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Blind Harry's Wallace

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Stirling Bridge and Falkirk 1297-98: William Wallace's Rebellion (Osprey Campaign S.)

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In Freedom's Cause: A Story of Wallace and Bruce

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From Bannockburn to Flodden: Wallace, Bruce & the Heroes of Medieval Scotland (Tales from a Scottish Grandfather S.)

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Freedom's Sword: Scottish Wars of Independence

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Wallace, Bruce and the Wars of Independence, 1286-1328 (Collins Scottish History S.)

William Wallace, Scottish Hero

William Wallace entered into the history books during a fairly calm and affluent period of time period in Scottish history. For generations, Scottish monarchs had ruled successfully, and now, in the 1270s, King Alexander III had dealt shrewdly with the England's more powerful king, Edward I. The Clan was shattered by a tragic series of events. Bereaved of his three children in the course of five years, the Scottish king himself died in a riding accident in 1286, leaving only his two-year-old niece as successor to the Scottish crown. Following tradition, six Scottish nobles were appointed as guardians to rule in her name until she came of age. But four years later the sickly infant died.

Two main contenders now emerged for the Scottish throne: John Baliol and Robert Bruce (Robert the Bruce's grandfather). The Scottish nobles asked England's king, Edward - who until now had proven a friendly neighbour - to choose the successor. Unfortunately, Edward had his own agenda. He deliberately delayed his decision, hoping a lengthy power vacuum would stir up internal Scottish rivalries. He was proved right, and managed to persuade most Scottish nobles that to avoid civil war, they should hand over all Scotland strategic castles to English garrisons for safe keeping until the decision was made. By the time he finally ruled in Baliol's in November 1292, Scotland was effectively under English military occupation. Baliol became John I of Scotland, buy any illusions of becoming sovereign king were soon shattered, and he was made to pledge allegiance to King Edward. No longer an independent nation, Scotland was now little more than a divided province under a weak, English-appointed king.

But when, four years later, Edward went to France, Baliol plucked up the courage to sign a secret treaty with the French and invaded northern England. Unfortunately, his hopes of winning back independence misfired. The outraged King Edward left France immediately, and headed north to crush the Scots. The result was the worst atrocity in English history. On March 30 1296, 20 000 men, women and children - virtually the whole population of the borders town of Berwick - were massacred. Edward and his army then headed north to and routed the Scottish army at Spottiesmuir near Dunbar, leaving John to seek humiliating peace in an attempt to save his throne and his life. But Edwards response was to strip Baliol of ho his crown, finally exiling him to France where he later died.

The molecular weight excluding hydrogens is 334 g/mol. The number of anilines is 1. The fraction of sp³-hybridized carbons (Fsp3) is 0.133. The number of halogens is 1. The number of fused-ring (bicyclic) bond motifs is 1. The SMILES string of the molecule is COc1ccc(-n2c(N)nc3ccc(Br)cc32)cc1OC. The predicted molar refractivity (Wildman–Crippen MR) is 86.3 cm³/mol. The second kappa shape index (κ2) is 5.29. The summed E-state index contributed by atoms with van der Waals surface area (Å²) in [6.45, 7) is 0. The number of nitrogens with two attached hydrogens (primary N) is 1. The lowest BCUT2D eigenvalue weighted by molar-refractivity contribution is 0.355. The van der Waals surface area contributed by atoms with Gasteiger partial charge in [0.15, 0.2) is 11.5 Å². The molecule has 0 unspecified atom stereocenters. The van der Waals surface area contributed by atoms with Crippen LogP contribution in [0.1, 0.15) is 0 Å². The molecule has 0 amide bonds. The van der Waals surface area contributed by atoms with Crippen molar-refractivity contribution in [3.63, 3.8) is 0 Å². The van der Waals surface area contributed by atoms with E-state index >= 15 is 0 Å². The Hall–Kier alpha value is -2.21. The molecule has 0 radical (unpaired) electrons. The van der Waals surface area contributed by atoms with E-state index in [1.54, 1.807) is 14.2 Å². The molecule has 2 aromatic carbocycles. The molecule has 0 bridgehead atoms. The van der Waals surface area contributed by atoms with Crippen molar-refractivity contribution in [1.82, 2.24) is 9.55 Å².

Scotland's humiliation did not stop there. Edward removed the Stone of Destiny from Scone, placing it in Westminster Abbey. In August 1296 every Scot of any standing was forced to swear allegiance to Edward, and sign the "Ragman Roll". Conspicuous of any by his absence was the name Sir Malcolm Wallace, the head of the little known family of small landowners in Aryshire and Renfrewshire. In the words of the medieval Scottish chronicler Fordon, it was then that Sir Malcolm Wallace's younger brother, William Wallace "raised his head".

The details of Wallace's birth are shrouded in mystery. The second son of a minor knight, William Wallace is believed to have made his entrance around 1272. The Renfrewshire village of Elderslie boasts a monument near the remains of a house where he's said to have been born, but some historians insist he was born in Ayrshire, where he spent his youth.

Although they owned land in Renfrewshire and Ayrshire, the Wallace family was not wealthy, and lacked the connections to rise through social or military ranks. William's only chance of "getting on" was through training for the clergy, and he's thought to have studied at Paisley Abbey.

At the age of 19, the young student priest was shattered by a tragedy that changed the course of Scottish history. His father Sir Malcolm was killed - according to legend, by an English knight named Fenwick at Louden Hill in Ayrshire. This was 1291, the early years of Edward's covert occupation of Scotland, and the cruel slaying of his father was enough to fuel William's hatred of the English occupiers.

Late that year, William had his first encounter with the English authorities. While staying with his uncle in Kilspinsie, he visited nearby Dundee. The occupying soldiers, who took pleasure in "noising up the locals", saw a likely target in the young visitor. But they'd picked on the wrong Scotsman. Their harassment provoked a heated argument. Swords were drawn, and to escape, William stabbed and killed an English soldier called Selby. Unfortunately for William, Selby's Father happened to be the town's constable.